Elevated activation levels of herpes-virus specific responses in HIV+donors

Next, we studied the extent of CD38 and HLA-DR co-expression on the cytokine producing T cell populations. Before doing so, we had to rule out that the short-term antigen stimulation itself would induce any changes in CD38 or HLA-DR expression. We therefore calculated the fold change in CD38/HLA-DR co-expression of SEB stimulated cultures compared to control cultures and plotted these changes against the background level of CD38 and HLA-DR expression. We found no correlation (Additional file 2: Figure S2), and therefore concluded that any change induced by the assay itself was minimal and affected all samples to an equal extent.

When assessing CD38 and HLA-DR expression on cytokine producing cells in HIV+ and HIV- responders, we observed striking differences, with very few activated cells detected in HIV- responders. Moreover, activation levels were similar in herpesvirus- and TT-specific CD4+ T cell populations and thus independent of antigen specificity or persistence in HIV- controls (Figure 4b). In contrast, the levels of activation seen in HIV+ donors were significantly higher for CMV, EBV and VZV-specific responses and in some cases exceeded 20% of cytokine producing cells. In Figure 4a, the activation levels of single IL-2 or IFNγ-producing cells are shown along with the levels for cells producing both cytokines in response to all six antigens. In HIV+ donors, HIV-specific cells producing IFNγ show higher activation levels than cells producing IL-2 only, however activation levels did not significantly differ between response profiles for the other antigens. When we compared the activation levels of the responses between HIV+ and HIV- donors, the CMV-specific responses all displayed significantly higher levels of activation in the HIV+ donors, however low numbers of responders by each cytokine combination meant that activation levels for the other antigens did not reach significance.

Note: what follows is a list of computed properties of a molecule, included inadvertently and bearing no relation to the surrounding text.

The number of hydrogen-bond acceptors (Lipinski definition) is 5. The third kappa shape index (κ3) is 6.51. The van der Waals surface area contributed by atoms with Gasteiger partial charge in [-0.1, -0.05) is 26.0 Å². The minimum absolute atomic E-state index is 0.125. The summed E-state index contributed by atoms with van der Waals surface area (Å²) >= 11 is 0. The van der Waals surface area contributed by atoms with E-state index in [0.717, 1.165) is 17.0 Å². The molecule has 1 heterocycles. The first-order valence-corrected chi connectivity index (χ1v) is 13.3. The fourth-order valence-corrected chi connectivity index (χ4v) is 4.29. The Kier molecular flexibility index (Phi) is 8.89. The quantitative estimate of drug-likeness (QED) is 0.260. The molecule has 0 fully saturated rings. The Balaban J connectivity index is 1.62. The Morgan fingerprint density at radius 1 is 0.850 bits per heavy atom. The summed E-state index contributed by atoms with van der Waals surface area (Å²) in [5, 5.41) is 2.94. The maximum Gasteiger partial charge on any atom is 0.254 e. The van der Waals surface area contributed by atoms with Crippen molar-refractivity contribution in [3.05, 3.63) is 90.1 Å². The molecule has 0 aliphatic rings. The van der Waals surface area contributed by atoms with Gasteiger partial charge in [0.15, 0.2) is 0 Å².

Figure 4
figure 4

Comparison of activation levels of antigen-specific populations between HIV + and HIV - donors. Antigen-specific responses (depicted in Figure 3) were assessed for expression of the activation markers CD38 and HLA-DR. (a) Activation levels for each combination of cytokines are depicted for the five persistent viral antigens and one non-persistent bacterial antigen. (b) Average activation levels for all cells responding to each antigen. The table below depicts the number of donors responding to each antigen by the three combinations of cytokines. Unpaired 2-tailed t-tests compared activation levels between HIV+ and HIV- donors.

Remarkably, the TT-specific responses showed similar low levels of activation in both HIV+ and HIV- donors. Lastly, the mean T cell activation in HIV+ individuals was highest for HIV-specific CD4+ T cells and was significantly higher than the activation levels of CMV, HSV and TT-specific CD4+ T cells (all p < 0.01).